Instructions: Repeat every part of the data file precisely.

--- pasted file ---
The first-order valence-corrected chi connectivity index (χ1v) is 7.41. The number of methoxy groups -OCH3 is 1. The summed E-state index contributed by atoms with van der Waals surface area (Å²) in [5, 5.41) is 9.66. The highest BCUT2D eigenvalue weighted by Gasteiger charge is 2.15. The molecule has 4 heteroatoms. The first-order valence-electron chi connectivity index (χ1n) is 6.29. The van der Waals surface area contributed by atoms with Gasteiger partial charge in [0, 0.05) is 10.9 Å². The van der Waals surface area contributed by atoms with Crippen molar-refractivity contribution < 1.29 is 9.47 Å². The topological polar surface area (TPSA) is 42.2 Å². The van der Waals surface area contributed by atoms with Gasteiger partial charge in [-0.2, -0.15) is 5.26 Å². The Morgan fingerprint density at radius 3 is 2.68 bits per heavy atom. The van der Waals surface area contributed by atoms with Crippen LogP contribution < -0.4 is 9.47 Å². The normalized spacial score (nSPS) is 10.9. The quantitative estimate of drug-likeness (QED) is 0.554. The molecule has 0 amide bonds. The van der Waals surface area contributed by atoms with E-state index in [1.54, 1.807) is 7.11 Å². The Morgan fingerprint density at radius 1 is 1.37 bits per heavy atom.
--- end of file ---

The first-order valence-corrected chi connectivity index (χ1v) is 7.41. The number of methoxy groups -OCH3 is 1. The summed E-state index contributed by atoms with van der Waals surface area (Å²) in [5, 5.41) is 9.66. The highest BCUT2D eigenvalue weighted by Gasteiger charge is 2.15. The molecule has 4 heteroatoms. The first-order valence-electron chi connectivity index (χ1n) is 6.29. The van der Waals surface area contributed by atoms with Gasteiger partial charge in [0, 0.05) is 10.9 Å². The van der Waals surface area contributed by atoms with Crippen molar-refractivity contribution < 1.29 is 9.47 Å². The topological polar surface area (TPSA) is 42.2 Å². The van der Waals surface area contributed by atoms with Gasteiger partial charge in [-0.2, -0.15) is 5.26 Å². The Morgan fingerprint density at radius 3 is 2.68 bits per heavy atom. The van der Waals surface area contributed by atoms with Crippen LogP contribution < -0.4 is 9.47 Å². The normalized spacial score (nSPS) is 10.9. The quantitative estimate of drug-likeness (QED) is 0.554. The molecule has 0 amide bonds. The van der Waals surface area contributed by atoms with E-state index in [1.54, 1.807) is 7.11 Å². The Morgan fingerprint density at radius 1 is 1.37 bits per heavy atom.